Should I take into account an investment in terms of software as a sunk cost?


One of my partners, in an online service startup, is going to put the software design as his investment and share on equity. The rest of us are putting in time and money.
But now came up a question that I cannot answer exactly. Should I take into account his investment, in software design, as sunk cost?

Equity Startup Costs Cost Investment

asked Oct 4 '13 at 00:31
Christian Rojas Alves
8 points
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  • How would his contribution being considered a sunk cost or not affect things, in your mind? – rbwhitaker 10 years ago
  • His contribution is the soul of the service provided actually. I misspelled his contribution in the venture on the description, he is going to put the software development, so his contribution is an important part of the project. – Christian Rojas Alves 10 years ago
  • But what difference does it make if you label it as a sunk cost, label it as not a sunk cost, or choose not to label it at all? – rbwhitaker 10 years ago
  • Yes, you're right. I realized that it's a cost they will inccure on as their investment which won't affect us as a company. Than you for your time. – Christian Rojas Alves 10 years ago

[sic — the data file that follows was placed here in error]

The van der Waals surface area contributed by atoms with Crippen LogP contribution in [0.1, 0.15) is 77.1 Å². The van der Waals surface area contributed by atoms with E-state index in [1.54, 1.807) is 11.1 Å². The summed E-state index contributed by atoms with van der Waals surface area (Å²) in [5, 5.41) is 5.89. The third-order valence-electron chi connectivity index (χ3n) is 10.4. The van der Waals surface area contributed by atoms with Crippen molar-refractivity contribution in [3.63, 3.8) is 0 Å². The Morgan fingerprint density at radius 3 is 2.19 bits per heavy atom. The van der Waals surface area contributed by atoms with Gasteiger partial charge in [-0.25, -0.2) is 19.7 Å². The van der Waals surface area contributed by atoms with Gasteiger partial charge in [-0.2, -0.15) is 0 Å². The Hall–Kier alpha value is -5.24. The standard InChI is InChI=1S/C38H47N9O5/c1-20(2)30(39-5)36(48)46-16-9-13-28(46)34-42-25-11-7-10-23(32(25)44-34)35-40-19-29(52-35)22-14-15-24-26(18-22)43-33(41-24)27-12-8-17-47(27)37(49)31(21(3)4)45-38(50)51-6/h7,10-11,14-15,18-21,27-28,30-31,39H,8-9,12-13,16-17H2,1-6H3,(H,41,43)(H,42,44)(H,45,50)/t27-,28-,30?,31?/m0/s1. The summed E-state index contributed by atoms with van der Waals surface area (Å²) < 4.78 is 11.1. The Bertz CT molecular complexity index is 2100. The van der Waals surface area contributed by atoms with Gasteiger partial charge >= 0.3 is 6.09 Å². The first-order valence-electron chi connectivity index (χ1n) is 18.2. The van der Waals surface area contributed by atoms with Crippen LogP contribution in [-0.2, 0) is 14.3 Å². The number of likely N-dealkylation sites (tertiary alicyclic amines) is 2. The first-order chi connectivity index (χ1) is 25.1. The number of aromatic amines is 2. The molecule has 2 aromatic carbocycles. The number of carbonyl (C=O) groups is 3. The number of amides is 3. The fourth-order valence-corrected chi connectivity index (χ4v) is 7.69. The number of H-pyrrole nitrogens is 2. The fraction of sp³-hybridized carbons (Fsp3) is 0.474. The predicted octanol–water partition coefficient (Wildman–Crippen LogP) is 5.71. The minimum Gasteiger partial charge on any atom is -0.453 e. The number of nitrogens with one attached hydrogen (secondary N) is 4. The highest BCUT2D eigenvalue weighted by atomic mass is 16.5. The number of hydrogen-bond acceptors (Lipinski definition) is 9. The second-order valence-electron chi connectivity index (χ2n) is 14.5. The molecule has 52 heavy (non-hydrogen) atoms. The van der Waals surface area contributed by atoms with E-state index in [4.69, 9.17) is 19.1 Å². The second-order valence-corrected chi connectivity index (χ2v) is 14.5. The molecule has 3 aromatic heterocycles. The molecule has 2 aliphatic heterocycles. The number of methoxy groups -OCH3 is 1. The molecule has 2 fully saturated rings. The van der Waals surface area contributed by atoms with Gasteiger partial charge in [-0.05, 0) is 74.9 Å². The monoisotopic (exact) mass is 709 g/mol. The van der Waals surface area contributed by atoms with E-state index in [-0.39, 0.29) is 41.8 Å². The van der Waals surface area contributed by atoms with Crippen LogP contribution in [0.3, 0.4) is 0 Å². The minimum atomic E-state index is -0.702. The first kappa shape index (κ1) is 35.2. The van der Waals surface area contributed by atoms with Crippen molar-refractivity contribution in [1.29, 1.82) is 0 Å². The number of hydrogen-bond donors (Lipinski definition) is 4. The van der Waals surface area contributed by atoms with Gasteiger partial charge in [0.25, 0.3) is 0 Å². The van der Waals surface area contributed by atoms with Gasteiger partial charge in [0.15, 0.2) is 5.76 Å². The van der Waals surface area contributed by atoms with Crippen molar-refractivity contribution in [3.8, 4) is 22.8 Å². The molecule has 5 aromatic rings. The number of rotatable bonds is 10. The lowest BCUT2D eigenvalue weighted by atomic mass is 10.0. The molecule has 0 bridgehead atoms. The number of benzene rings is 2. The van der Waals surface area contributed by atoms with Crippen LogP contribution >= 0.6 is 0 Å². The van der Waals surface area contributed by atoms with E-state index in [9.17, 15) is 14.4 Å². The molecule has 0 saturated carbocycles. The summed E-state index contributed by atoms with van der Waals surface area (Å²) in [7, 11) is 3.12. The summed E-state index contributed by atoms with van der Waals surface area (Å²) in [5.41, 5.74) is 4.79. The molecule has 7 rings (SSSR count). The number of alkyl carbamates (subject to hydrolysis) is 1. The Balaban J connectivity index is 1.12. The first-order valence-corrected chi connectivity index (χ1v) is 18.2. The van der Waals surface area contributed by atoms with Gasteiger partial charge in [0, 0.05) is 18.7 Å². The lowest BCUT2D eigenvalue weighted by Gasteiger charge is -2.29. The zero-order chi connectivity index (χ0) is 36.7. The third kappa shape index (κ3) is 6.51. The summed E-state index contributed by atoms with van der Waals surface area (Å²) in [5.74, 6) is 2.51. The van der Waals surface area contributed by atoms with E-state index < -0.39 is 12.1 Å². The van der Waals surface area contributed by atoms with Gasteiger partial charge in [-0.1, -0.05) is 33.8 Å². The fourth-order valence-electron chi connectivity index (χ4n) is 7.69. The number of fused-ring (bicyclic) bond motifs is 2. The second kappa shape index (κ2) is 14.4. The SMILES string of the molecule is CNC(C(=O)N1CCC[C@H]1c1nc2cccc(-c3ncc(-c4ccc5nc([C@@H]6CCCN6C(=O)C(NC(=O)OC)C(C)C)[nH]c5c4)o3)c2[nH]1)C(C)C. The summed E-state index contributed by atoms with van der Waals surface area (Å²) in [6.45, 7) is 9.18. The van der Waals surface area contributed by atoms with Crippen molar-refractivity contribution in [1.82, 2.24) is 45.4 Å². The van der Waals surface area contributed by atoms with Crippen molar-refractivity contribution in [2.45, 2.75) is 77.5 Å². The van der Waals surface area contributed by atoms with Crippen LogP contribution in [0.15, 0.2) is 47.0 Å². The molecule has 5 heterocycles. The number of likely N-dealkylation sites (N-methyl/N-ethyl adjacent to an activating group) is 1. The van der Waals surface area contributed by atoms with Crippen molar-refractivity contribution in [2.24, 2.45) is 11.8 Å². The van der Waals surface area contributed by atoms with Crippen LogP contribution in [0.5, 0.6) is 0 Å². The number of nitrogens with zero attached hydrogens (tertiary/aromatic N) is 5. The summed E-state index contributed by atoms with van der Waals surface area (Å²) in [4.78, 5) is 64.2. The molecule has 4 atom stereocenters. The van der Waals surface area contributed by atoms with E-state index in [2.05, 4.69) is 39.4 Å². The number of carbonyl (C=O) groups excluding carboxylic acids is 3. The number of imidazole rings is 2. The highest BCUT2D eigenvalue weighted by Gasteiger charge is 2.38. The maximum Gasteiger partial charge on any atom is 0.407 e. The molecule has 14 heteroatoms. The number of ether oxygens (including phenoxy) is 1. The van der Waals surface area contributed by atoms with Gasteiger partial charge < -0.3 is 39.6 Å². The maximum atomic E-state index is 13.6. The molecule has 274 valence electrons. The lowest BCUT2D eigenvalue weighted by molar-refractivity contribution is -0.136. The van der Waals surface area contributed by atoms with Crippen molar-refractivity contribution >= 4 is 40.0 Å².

2 Answers


Sunk costs have nothing to do with this.

You need to exchange something tangible for the equity. It's called consideration.

Emphatically, just exchange money for equity. Everyone at the table should want to do this, it keeps the legal considerations simple. The initial purchase price of the stock is often absurdly cheap for this reason.

If you're not organized as a corporation, you need to get legal assistance now and do so. There's also web services that can set you up with prepackaged documents for a small fee. If you are investing amounts of money disproportionate to your share of the company, you're going to want to get a lawyer involved.

More importantly:

  1. Just get to work on your product. The details of incorporation are important, but you've got other things to be worrying about.
  2. Make sure your team shares the same vision and sense of scale for this venture. It's best to part ways early if someone isn't actually looking to be a startup co-founder.
answered Oct 5 '13 at 08:11
Brad Koch
228 points
  • thanks for the advise – Christian Rojas Alves 10 years ago


An investment is not a cost... (unless it turns out to be useless)

From logical (and also accountant) point of view, it remains a contribution to the company's capital. If you bring money, computer, car, clients (goodwill) or know-how, it still remains an investment.

answered Oct 4 '13 at 18:25
Data Smarter
1,274 points

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